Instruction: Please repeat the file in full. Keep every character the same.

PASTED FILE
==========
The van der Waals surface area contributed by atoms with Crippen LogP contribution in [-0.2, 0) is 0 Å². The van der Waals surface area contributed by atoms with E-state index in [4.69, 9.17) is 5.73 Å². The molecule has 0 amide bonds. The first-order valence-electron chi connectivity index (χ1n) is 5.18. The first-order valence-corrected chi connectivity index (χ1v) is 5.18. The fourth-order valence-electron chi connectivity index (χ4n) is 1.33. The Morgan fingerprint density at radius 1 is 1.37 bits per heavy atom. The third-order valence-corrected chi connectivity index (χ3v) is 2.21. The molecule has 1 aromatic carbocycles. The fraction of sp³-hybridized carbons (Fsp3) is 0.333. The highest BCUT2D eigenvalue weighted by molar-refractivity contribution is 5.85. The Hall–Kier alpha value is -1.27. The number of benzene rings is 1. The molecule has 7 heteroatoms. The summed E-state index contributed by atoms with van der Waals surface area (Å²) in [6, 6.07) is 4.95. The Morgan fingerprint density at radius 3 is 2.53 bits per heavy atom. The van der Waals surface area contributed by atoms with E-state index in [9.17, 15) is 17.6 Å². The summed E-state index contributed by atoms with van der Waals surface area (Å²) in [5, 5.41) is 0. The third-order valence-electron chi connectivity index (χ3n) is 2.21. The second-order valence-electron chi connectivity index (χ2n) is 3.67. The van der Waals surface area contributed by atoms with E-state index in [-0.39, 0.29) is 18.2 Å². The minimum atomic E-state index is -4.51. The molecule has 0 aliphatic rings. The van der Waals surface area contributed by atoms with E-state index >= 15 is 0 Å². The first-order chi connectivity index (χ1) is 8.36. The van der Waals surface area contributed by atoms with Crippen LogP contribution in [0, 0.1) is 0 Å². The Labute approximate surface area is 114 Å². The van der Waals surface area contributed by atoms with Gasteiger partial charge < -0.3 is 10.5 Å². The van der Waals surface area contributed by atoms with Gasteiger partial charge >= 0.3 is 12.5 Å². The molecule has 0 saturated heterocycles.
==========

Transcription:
The van der Waals surface area contributed by atoms with Crippen LogP contribution in [-0.2, 0) is 0 Å². The van der Waals surface area contributed by atoms with E-state index in [4.69, 9.17) is 5.73 Å². The molecule has 0 amide bonds. The first-order valence-electron chi connectivity index (χ1n) is 5.18. The first-order valence-corrected chi connectivity index (χ1v) is 5.18. The fourth-order valence-electron chi connectivity index (χ4n) is 1.33. The Morgan fingerprint density at radius 1 is 1.37 bits per heavy atom. The third-order valence-corrected chi connectivity index (χ3v) is 2.21. The molecule has 1 aromatic carbocycles. The fraction of sp³-hybridized carbons (Fsp3) is 0.333. The highest BCUT2D eigenvalue weighted by molar-refractivity contribution is 5.85. The Hall–Kier alpha value is -1.27. The number of benzene rings is 1. The molecule has 7 heteroatoms. The summed E-state index contributed by atoms with van der Waals surface area (Å²) in [6, 6.07) is 4.95. The Morgan fingerprint density at radius 3 is 2.53 bits per heavy atom. The van der Waals surface area contributed by atoms with E-state index in [9.17, 15) is 17.6 Å². The summed E-state index contributed by atoms with van der Waals surface area (Å²) in [5, 5.41) is 0. The third-order valence-electron chi connectivity index (χ3n) is 2.21. The second-order valence-electron chi connectivity index (χ2n) is 3.67. The van der Waals surface area contributed by atoms with E-state index in [-0.39, 0.29) is 18.2 Å². The minimum atomic E-state index is -4.51. The molecule has 0 aliphatic rings. The van der Waals surface area contributed by atoms with E-state index >= 15 is 0 Å². The first-order chi connectivity index (χ1) is 8.36. The van der Waals surface area contributed by atoms with Crippen LogP contribution in [0, 0.1) is 0 Å². The Labute approximate surface area is 114 Å². The van der Waals surface area contributed by atoms with Gasteiger partial charge < -0.3 is 10.5 Å². The van der Waals surface area contributed by atoms with Gasteiger partial charge >= 0.3 is 12.5 Å². The molecule has 0 saturated heterocycles.